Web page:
The COVID-19 coronavirus pandemic continues to make its mark on recruiting at Shippensburg University.
With the uncertainties that come with the virus, recruiting coordinators at SU were forced to make changes, adapt to the unusual situation and overcome hurdles they have never faced before.
With all levels of the sports world being shut down last March when the pandemic started gaining ground, recruiting was not on the forefront of anyone’s mind. There were still many questions to be answered about the virus itself. Plus, there was no recent film for schools to watch.
But once officials gathered more information, sports started coming back into the picture. Recruiting began to re-make its appearance with limitations. The biggest hang-up for recruiting coordinators remains the inability to see athletes in action regularly.
“This has not been a normal recruiting process,” SU football recruiting coordinator Anthony Johnson said.
Once September rolled around, the NCAA Division II “quiet period” was lifted and normal recruiting calendars returned Sept. 1. This allowed Johnson to revamp his recruiting to some capacity. The live streaming of high school contests – due to limited attendance in order to stem the spread of the coronavirus– also provided another outlet to watch athletes perform in real time.
However, it still was not the same. Sports across the board continued to be affected by the seemingly unforgiving virus.
Spring sports were hit hardest. And for soon-to-be collegiate athletes, that meant no senior high school season or that last chance to showcase their talent in front of college scouts.
Not only was it a change for potential collegiate athletes, but recruiting coordinators like SU baseball’s Sean Williamson, had to adapt to the unforeseen circumstances.
“It was a unique situation. The way we had to recruit completely changed,” Williamson said. “Since we couldn’t go see some of these kids in person, we had to rely heavily on video.”
And that is exactly what happened. Williamson’s recruiting cycle fell into that NCAA “quiet period,” and the use of video and social media platforms as a way to deliver film to schools and coaches, exploded.
“This way of recruiting had been gaining momentum over the years, but this year, everyone really blew the roof off of it per se,” Williamson said.
In the uncertain times of a pandemic, there was no better way to do it. Some athletes even created Twitter accounts specifically for recruiting.
It was a 2-for-1. Social distancing was practiced, and athletes’ film still received the recognition it deserved.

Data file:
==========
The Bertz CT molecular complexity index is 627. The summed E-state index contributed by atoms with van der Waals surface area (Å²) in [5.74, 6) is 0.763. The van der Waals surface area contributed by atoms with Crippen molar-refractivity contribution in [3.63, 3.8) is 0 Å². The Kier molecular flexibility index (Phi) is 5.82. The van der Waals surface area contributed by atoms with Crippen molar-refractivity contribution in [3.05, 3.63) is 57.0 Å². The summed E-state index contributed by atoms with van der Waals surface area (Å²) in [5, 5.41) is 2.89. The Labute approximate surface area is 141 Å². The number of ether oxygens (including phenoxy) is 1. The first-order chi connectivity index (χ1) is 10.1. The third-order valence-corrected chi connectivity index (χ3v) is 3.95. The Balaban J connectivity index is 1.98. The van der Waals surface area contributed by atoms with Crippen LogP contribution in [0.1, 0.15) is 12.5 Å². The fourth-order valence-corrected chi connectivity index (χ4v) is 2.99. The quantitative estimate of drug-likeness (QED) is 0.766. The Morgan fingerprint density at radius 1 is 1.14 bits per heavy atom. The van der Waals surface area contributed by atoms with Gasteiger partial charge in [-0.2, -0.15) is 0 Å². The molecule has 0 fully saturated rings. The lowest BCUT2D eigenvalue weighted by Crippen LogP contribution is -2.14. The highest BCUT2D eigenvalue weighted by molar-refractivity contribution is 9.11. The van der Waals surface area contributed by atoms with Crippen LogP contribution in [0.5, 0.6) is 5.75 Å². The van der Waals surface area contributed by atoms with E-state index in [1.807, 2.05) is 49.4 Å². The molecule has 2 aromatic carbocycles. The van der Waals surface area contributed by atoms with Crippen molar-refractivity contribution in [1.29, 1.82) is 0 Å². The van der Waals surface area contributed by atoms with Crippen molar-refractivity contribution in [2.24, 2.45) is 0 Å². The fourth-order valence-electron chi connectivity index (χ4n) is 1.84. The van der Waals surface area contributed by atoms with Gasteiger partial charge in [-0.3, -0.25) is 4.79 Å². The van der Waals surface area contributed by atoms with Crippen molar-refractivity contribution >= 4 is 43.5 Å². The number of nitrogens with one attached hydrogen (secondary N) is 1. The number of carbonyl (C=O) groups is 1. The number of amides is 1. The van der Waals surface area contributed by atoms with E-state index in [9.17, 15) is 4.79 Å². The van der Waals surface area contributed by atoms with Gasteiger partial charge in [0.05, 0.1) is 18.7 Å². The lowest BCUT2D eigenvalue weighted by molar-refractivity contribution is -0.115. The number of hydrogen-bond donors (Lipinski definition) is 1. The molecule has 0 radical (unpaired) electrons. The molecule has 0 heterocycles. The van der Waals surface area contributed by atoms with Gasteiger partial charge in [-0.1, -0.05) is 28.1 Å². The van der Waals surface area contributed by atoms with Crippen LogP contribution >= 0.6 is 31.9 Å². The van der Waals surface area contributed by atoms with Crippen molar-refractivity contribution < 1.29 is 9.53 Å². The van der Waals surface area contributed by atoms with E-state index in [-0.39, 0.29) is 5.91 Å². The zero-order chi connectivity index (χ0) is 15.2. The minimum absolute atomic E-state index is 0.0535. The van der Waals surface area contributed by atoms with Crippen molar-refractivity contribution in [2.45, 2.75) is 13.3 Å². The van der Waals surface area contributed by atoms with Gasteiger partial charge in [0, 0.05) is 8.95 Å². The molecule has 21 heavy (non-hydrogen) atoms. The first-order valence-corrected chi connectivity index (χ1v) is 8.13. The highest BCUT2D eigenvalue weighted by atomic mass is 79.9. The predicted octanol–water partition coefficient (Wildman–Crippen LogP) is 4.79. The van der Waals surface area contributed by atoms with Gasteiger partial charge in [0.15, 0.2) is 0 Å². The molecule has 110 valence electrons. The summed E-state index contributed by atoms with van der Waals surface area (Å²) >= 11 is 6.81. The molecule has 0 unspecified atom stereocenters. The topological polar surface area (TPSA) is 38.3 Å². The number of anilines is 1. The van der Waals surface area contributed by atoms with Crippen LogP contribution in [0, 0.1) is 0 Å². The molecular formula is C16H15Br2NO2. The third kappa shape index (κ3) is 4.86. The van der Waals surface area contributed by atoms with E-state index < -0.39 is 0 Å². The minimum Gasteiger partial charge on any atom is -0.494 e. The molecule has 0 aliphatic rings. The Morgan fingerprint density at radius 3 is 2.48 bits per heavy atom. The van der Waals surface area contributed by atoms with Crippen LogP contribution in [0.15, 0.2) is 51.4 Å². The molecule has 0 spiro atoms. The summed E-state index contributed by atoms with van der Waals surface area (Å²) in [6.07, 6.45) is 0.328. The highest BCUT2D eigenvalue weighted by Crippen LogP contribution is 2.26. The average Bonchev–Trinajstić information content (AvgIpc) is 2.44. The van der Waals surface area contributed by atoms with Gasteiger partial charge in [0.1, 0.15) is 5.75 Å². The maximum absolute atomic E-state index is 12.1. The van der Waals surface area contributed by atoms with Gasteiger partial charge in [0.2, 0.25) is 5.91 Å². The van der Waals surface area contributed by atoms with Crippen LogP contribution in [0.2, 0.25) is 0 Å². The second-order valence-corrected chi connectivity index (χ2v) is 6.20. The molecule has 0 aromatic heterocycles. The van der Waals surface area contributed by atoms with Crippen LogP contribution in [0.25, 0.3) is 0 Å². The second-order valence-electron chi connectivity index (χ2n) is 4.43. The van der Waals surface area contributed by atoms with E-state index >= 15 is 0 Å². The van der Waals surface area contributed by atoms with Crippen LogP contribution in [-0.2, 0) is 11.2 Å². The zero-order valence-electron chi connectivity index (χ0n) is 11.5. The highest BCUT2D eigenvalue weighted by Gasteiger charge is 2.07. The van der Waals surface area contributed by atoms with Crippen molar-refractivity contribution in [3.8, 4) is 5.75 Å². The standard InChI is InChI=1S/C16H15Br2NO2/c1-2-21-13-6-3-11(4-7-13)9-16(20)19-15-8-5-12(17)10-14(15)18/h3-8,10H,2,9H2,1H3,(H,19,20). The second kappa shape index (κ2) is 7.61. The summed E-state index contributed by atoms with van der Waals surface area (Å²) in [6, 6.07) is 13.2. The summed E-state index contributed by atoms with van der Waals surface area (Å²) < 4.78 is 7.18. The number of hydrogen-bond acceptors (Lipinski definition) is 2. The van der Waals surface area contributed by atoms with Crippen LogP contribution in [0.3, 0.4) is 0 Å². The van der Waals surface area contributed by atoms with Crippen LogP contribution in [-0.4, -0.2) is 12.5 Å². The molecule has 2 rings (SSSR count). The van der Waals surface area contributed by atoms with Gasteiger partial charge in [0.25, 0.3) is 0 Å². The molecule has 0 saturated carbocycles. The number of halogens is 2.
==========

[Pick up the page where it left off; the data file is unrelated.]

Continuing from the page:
“It’s just way easier to find information on kids now,” Williamson said. “To where a year ago, it was getting toward that direction, and every once in a while, you’d come into a hiccup here and there. But now, the kids understand the importance of video.”
Even with the use of video bursting onto the scene, the recruiting process was still missing a key component. It lacked that face-to-face interaction. Once that issue was recognized, the wheels started turning in the right direction.
For Johnson, a major part of the recruiting process is getting the prospects on campus to see the facilities, talk to their potential position coaches and show all of what Shippensburg has to offer. With SU hosting campus tours in limited fashion in the fall, officials granted permission for potential recruits to get those opportunities, minus some dining experiences.
The chances only applied to Pennsylvania athletes, however. With travel restrictions in place, out-of-state athletes did not qualify for those same opportunities.
“We struggled early on with getting kids on campus because of COVID,” Johnson said. “But as time went on, we were able to get some Pa. kids on campus. Unfortunately, we couldn’t do the same for out-of-state kids.”
“But we were lucky the university even allowed us to have on-campus visits. Some schools didn’t get that opportunity,” he added. “That was the major positive out of all of this.”
In wake of the positives, there is still some concern moving forward. That concern being how the recruiting scene will be impacted for years to come.
From Williamson’s perspective, he said he is unsure what the future holds.
“I think the process will get back to normal eventually. The way we go out and evaluate and see kids,” Williamson said. “Recruiting in regard to spots available, eligibility getting back, [it’s] kind of a log jam basically. There’s been a trickle down effect from junior colleges to the transfer portal.”
“I don’t know the answer to that [what will happen] and in regard to how long it will take to get back, or if it will ever get back to what it was,” he added. “Honestly, hopefully it does for the players’ sake.”
In Johnson’s eyes, he said he feels recruiting will revert to its traditional routine in some shape or form, but does not know if it will ever return to what it once was.
“I can’t say for sure it’s going to be exactly the way it was, but I think from my perspective and standpoint, we’re going to be OK,” Johnson said. “I don’t think this will hinder us in any way in the future.”
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